"People were telling me that I was this pro wrestler who couldn't really fight, so I would get humiliated," Lashley remembers his critics saying. "I ignored it and kept going because I knew I could do this. I knew someday I would become heavyweight champion."
He started competing in the Strikeforce and Titan Fighting Championships and joined Shark Fights in 2011. Bobby's big chance came on Nov. 11, 2011, when he defeated Karl Knothe to win the Shark Fights World Heavyweight Championship.
"There were hurdles and obstacles, but to stand there with the belt and have my hand raised was a great feeling," Lashley said. "It shows that if you set a goal and are willing to do anything you need to do in order to achieve it, anything is possible."
Lashley relished his opportunity as a champion for another reason. He wanted to show people how to overcome adversity and accomplish their dreams.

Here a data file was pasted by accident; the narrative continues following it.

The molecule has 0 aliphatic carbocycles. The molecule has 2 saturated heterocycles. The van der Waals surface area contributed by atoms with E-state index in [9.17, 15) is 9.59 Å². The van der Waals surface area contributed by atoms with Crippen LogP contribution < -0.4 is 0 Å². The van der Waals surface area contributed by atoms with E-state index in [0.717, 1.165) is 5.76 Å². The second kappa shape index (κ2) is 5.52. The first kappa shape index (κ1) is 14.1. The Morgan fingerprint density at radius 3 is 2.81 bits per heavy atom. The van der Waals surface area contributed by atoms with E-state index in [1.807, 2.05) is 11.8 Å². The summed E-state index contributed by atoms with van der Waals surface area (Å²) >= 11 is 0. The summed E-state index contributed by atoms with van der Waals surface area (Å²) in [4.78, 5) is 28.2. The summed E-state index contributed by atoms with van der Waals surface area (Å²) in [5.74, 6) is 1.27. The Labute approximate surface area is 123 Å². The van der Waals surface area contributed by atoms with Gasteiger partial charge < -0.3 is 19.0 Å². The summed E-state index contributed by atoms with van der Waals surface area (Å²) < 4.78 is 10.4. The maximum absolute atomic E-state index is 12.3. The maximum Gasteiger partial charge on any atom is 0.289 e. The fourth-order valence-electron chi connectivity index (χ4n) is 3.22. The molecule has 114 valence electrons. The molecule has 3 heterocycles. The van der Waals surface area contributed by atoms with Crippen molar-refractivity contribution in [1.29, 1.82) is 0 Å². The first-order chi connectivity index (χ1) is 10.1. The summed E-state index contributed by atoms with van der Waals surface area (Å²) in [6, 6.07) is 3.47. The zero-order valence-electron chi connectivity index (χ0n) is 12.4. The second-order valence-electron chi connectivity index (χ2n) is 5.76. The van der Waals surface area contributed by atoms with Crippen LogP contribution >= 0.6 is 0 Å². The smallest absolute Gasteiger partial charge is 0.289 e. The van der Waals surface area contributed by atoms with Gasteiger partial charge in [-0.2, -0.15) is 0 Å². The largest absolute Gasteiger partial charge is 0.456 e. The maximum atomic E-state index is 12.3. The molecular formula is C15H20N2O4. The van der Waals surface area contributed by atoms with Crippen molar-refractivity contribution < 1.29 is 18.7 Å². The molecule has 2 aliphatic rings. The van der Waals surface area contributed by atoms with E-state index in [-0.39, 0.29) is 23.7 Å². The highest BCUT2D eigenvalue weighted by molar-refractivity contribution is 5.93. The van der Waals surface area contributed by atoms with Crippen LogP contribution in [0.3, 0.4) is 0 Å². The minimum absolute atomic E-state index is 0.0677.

"When I was in WWE, I had a character that many kids looked up to -- especially minority kids. Many of them thought of me as a black superman, and I enjoyed that role. I was successful in sports and the classroom, having graduated from college. I defended our country in the Army and enjoyed meeting people and hearing them say I inspire them or they looked up to me. I can do that now as the champion in Shark Fights," Lashley said proudly.
Bobby understands the mental aspect of training is just as important as the physical part. He wakes up every morning before dawn, hits the gym, eats the right foods and takes the right supplements, which is why he's happy to be a part of Gamma Labs.